The matter was then tried to the court, without a jury, and on June 11, 2000, the court entered Findings of Fact, Conclusions of Law and Order for Judgment in favor of respondents, finding that Karen Imoe had not established the elements of fraud.† This appeal followed.†
Imoe argues that the district courtís findings on the elements of fraud were not supported by the evidence and were clearly erroneous.† The question of fraudulent intent is an issue for the trier of fact. †Sutton v. Viking Oldsmobile Nissan, Inc., 611 N.W.2d 60, 66 (Minn. App. 2000).† We will not set aside the district courtís findings of fact unless they are clearly erroneous, viewed ďin the light most favorable to the judgment of the district court.Ē† Rogers v. Moore, 603 N.W.2d 650, 656 (Minn. 1999) (citation omitted) (applying Minn. R. Civ. P. 52.01).
In finding that the respondents did not act with fraudulent intent, the district court considered the five elements recognized by the Minnesota Supreme Court:
The required elements of a fraud action are: (1) there was a false representation by a party of a past or existing material fact susceptible of knowledge; (2) made with knowledge of the falsity of the representation or made as of the party's own knowledge without knowing whether it was true or false; (3) with the intention to induce another to act in reliance thereon; (4) that the representation caused the other party to act in reliance thereon; and (5) that the party suffer pecuniary damage as a result of the reliance.
Specialized Tours, Inc. v. Hagen, 392 N.W.2d 520, 532 (Minn. 1986).† The district court found that while the financial statement was inaccurate, it was not a false representation; that respondents did not intend to induce Imoe to act in reliance upon it; that Imoe did not act in reliance upon it; and that Imoe suffered no damages.† In order to prevail on this appeal, Imoe must establish that each of these findings was clearly erroneous.
At trial, the district court heard testimony from Hettwer and Imoe regarding the real estate brochure and the financial statement it contained.† Hettwer testified that he told Imoe that the previous operator of the alley, from whom he obtained the financial information, was uncooperative; that the financial statement was unreliable; and that he could not vouch for its accuracy.† Imoe confirmed that Hettwer informed her of the financial statementís unreliability and that this caused her concern.† Hettwer further testified that he explained to Imoe each of the adjustments that he had made to the previous operatorís profit and loss statements.† Imoe did not contradict this testimony, and agreed that she had been given the opportunity to review the previous operatorís actual records and statements.† Thus, this is not a situation where the district court was required to assess contradictory testimony; the district court actually heard complimentary testimony that supported its findings that there was no false representation, no fraudulent intent and no reliance.† Those findings were not clearly erroneous.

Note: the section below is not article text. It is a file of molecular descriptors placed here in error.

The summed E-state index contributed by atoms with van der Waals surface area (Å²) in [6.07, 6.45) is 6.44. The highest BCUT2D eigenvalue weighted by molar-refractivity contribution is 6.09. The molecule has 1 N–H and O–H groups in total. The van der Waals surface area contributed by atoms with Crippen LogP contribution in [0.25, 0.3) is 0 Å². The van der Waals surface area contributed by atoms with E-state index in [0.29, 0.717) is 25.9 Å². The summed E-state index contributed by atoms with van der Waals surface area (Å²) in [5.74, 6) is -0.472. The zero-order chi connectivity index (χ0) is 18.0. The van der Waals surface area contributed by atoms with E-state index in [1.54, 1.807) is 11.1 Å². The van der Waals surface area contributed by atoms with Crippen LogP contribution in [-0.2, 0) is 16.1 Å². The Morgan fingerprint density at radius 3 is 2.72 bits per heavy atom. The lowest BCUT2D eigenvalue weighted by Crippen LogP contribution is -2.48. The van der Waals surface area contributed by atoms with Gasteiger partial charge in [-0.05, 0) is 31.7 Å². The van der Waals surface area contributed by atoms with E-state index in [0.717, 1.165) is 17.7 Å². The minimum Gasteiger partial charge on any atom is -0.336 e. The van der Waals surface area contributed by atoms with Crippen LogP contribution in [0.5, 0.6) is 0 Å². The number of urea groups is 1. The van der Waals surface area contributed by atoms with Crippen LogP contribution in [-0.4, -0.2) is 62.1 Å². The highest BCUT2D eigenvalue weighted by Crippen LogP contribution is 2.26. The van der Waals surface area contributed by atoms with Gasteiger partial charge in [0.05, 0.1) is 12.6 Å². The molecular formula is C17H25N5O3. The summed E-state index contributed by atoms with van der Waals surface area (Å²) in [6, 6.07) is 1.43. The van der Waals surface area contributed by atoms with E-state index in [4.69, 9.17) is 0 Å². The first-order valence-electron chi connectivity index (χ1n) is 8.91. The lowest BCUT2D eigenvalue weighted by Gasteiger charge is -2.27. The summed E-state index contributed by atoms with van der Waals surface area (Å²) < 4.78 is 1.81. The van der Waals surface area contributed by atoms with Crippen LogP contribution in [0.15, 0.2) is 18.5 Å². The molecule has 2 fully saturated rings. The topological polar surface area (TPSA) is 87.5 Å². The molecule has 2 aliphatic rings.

Imoe argues that the district court committed reversible error in failing to make a finding on whether respondents knew their representations were false or made their representations without knowing whether they were true or false.† However, Imoe did not move for a new trial or amended findings before the district court and, thus, the only questions on appeal are whether the evidence sustains the findings of fact and whether such findings support the conclusion of law and the judgment.† Novack v. Northwest Airlines, Inc., 525 N.W.2d 592, 596 (Minn. App. 1995); see also Frank v. Illinois Farmers Ins. Co., 336 N.W.2d 307, 311 (Minn. 1983) (noting that where alleged omitted findings of fact are not brought to the attention of the district court in a motion for amended findings, there is nothing before the court to review on appeal).† Moreover, since the district court effectively found that respondents did not make a positive or unqualified representation, no additional findings were necessary.